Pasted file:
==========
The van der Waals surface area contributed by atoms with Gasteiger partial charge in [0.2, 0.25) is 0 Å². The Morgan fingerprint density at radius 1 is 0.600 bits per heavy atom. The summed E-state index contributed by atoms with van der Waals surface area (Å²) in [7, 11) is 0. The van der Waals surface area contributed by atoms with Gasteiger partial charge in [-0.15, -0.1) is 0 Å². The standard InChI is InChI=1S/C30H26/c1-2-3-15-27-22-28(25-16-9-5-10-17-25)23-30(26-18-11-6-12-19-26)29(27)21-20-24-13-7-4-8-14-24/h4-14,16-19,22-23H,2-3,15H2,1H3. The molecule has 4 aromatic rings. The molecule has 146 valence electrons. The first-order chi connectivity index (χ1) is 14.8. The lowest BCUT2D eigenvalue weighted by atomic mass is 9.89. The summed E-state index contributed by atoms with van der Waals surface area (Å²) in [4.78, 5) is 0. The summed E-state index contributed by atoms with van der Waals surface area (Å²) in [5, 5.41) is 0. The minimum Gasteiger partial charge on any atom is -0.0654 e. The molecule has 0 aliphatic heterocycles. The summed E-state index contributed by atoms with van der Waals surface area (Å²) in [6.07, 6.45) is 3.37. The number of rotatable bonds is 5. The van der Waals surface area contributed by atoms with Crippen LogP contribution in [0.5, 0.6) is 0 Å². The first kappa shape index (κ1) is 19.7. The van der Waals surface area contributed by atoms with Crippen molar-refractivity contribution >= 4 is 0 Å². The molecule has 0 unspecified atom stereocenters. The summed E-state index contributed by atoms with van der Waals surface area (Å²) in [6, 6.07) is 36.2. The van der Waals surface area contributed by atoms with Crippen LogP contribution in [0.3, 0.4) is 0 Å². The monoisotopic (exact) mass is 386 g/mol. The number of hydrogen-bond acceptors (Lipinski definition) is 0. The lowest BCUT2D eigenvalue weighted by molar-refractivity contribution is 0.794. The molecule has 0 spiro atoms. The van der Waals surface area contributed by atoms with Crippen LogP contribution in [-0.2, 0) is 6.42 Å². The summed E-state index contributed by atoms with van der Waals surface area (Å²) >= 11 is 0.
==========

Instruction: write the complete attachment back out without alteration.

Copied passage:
The van der Waals surface area contributed by atoms with Gasteiger partial charge in [0.2, 0.25) is 0 Å². The Morgan fingerprint density at radius 1 is 0.600 bits per heavy atom. The summed E-state index contributed by atoms with van der Waals surface area (Å²) in [7, 11) is 0. The van der Waals surface area contributed by atoms with Gasteiger partial charge in [-0.15, -0.1) is 0 Å². The standard InChI is InChI=1S/C30H26/c1-2-3-15-27-22-28(25-16-9-5-10-17-25)23-30(26-18-11-6-12-19-26)29(27)21-20-24-13-7-4-8-14-24/h4-14,16-19,22-23H,2-3,15H2,1H3. The molecule has 4 aromatic rings. The molecule has 146 valence electrons. The first-order chi connectivity index (χ1) is 14.8. The lowest BCUT2D eigenvalue weighted by atomic mass is 9.89. The summed E-state index contributed by atoms with van der Waals surface area (Å²) in [4.78, 5) is 0. The summed E-state index contributed by atoms with van der Waals surface area (Å²) in [5, 5.41) is 0. The minimum Gasteiger partial charge on any atom is -0.0654 e. The molecule has 0 aliphatic heterocycles. The summed E-state index contributed by atoms with van der Waals surface area (Å²) in [6.07, 6.45) is 3.37. The number of rotatable bonds is 5. The van der Waals surface area contributed by atoms with Crippen LogP contribution in [0.5, 0.6) is 0 Å². The first kappa shape index (κ1) is 19.7. The van der Waals surface area contributed by atoms with Crippen molar-refractivity contribution >= 4 is 0 Å². The molecule has 0 unspecified atom stereocenters. The summed E-state index contributed by atoms with van der Waals surface area (Å²) in [6, 6.07) is 36.2. The van der Waals surface area contributed by atoms with Crippen LogP contribution in [0.3, 0.4) is 0 Å². The monoisotopic (exact) mass is 386 g/mol. The number of hydrogen-bond acceptors (Lipinski definition) is 0. The lowest BCUT2D eigenvalue weighted by molar-refractivity contribution is 0.794. The molecule has 0 spiro atoms. The van der Waals surface area contributed by atoms with Crippen LogP contribution in [-0.2, 0) is 6.42 Å². The summed E-state index contributed by atoms with van der Waals surface area (Å²) >= 11 is 0.